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In the past two weeks the tone of the stock market has changed considerably. Quickly gone are the days where the stock market is only expected to go up, as many have become concerned after several days of sizable declines.

Whether this is the beginning of a bigger crash that so many in the Austrian community have forecast for years, or just another alarm to which Wall Street hits the snooze button remains to be seen. Yet it certainly is interesting to see just how quickly sentiment has changed.

The theme presented by the mainstream media is that market participants are becoming concerned about rising interest rates. Which they well should. Yet it seems as if most are almost stunned by the development. As if maybe they never really expected the Fed to raise rates.

But you are seeing in action what the Austrian School of Economics lays out so clearly and eloquently. Simply that of course when you’re creating tons of new cash and credit, market values will look better. Reflected by how the stock markets have tripled since the Fed began quantitative easing in 2009.

Of course the other half of that is that when the printed money is retracted, you get the exact opposite effect. As was seen in the stock market these past two weeks.

With that said, what’s relevant now it Is thinking about what happens next.

At this point, the Fed has been saying that not only is it going to raise interest rates, but is also going to sell off $4 trillion of assets from its balance sheet, all while China speculates about walking away from the treasury market and introducing the PetroYuan.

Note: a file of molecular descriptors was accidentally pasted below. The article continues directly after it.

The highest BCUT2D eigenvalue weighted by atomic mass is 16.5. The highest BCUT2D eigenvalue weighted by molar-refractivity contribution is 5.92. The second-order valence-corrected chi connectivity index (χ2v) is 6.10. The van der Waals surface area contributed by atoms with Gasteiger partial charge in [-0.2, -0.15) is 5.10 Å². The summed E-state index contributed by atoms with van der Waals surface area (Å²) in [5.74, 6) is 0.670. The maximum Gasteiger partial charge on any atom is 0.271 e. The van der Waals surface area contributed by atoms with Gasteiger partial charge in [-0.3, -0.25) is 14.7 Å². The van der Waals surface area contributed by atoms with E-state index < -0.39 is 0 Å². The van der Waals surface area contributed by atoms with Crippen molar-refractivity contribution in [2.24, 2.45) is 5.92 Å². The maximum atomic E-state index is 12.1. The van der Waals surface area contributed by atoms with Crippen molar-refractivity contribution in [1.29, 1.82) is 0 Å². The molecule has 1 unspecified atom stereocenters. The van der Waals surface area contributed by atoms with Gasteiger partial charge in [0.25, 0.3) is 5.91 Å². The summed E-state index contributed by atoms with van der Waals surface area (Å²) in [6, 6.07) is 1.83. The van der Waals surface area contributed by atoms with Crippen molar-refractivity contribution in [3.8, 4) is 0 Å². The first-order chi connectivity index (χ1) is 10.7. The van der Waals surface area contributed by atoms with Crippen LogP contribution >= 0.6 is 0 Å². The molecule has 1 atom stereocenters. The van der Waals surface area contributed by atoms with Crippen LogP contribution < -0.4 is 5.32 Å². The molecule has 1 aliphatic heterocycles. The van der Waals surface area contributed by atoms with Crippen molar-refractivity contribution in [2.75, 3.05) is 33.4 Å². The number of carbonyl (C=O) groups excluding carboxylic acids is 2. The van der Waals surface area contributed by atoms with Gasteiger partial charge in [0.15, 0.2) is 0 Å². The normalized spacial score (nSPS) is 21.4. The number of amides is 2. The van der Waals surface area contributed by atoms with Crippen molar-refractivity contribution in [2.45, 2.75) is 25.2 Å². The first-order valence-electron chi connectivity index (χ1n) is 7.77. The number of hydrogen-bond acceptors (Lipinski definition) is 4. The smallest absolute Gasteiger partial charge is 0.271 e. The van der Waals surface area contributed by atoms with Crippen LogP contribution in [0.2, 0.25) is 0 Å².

If that all did actually occur, the stock market would get destroyed.

We haven’t even hit 3% in the benchmark 10-year treasury and the market is already panicking. What would happen at 4 or 5%, let alone any level remotely near what would be required to undo the unprecedented amounts of monetary easing?

If Paul Volcker had to raise short-term interest rates to 20% back in 1980 to normalize the market then, what rate would it take to deflate the bubbles that are exponentially larger this time around?

Far more likely is that we never see interest rates anywhere near those levels. Primarily because it’s hard to imagine a scenario where the stock market is plummeting and the Fed doesn’t respond with a shock and awe QE campaign.

Even Ben Bernanke himself said in his incredible 2010 Washington Post op-ed that the whole purpose of that using programs was to goose the stock market.

“This approach eased financial conditions in the past and, so far, looks to be effective again. Stock prices rose and long-term interest rates fell when investors began to anticipate the most recent action. Easier financial conditions will promote economic growth.

For example, lower mortgage rates will make housing more affordable and allow more homeowners to refinance. Lower corporate bond rates will encourage investment. And higher stock prices will boost consumer wealth and help increase confidence, which can also spur spending. Increased spending will lead to higher incomes and profits that, in a virtuous circle, will further support economic expansion.”

Have you seen any indication since then that either the Fed or U.S. Treasury have any plan to change course? I suppose anything is possible. But to the degree that one can approach trading as a science of probabilities, seeing the Fed not respond with more easing sure seems like a long-shot.

Again, whether we have reached the seminole Minsky moment or are just witnessing another warning signal remains to be seen. But seeing the stock market’s response to the rising yield is worth taking note of.

Because the underlying fundamentals that have led so many to the precious metals sector are more intact than ever, and it appears as if we are getting closer to a resolution in that market.